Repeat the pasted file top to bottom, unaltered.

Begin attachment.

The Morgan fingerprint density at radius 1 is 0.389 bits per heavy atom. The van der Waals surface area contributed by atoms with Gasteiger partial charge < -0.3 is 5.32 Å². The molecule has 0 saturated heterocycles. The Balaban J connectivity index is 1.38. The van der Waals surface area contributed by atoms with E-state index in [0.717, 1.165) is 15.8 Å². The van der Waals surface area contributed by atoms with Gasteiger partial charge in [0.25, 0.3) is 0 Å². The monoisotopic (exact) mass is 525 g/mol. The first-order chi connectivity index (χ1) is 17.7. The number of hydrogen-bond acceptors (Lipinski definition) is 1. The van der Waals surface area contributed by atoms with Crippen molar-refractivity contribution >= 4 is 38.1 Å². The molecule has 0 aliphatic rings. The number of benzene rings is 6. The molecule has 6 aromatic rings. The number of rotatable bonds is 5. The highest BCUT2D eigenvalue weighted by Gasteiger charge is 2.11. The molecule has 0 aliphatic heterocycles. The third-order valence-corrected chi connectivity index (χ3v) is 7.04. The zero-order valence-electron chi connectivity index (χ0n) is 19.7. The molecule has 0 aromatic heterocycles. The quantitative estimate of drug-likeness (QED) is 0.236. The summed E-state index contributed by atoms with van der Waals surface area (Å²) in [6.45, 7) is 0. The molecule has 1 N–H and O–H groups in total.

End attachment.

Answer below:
The Morgan fingerprint density at radius 1 is 0.389 bits per heavy atom. The van der Waals surface area contributed by atoms with Gasteiger partial charge < -0.3 is 5.32 Å². The molecule has 0 saturated heterocycles. The Balaban J connectivity index is 1.38. The van der Waals surface area contributed by atoms with E-state index in [0.717, 1.165) is 15.8 Å². The van der Waals surface area contributed by atoms with Gasteiger partial charge in [0.25, 0.3) is 0 Å². The monoisotopic (exact) mass is 525 g/mol. The first-order chi connectivity index (χ1) is 17.7. The number of hydrogen-bond acceptors (Lipinski definition) is 1. The van der Waals surface area contributed by atoms with Crippen molar-refractivity contribution >= 4 is 38.1 Å². The molecule has 0 aliphatic rings. The number of benzene rings is 6. The molecule has 6 aromatic rings. The number of rotatable bonds is 5. The highest BCUT2D eigenvalue weighted by Gasteiger charge is 2.11. The molecule has 0 aliphatic heterocycles. The third-order valence-corrected chi connectivity index (χ3v) is 7.04. The zero-order valence-electron chi connectivity index (χ0n) is 19.7. The molecule has 0 aromatic heterocycles. The quantitative estimate of drug-likeness (QED) is 0.236. The summed E-state index contributed by atoms with van der Waals surface area (Å²) in [6.45, 7) is 0. The molecule has 1 N–H and O–H groups in total.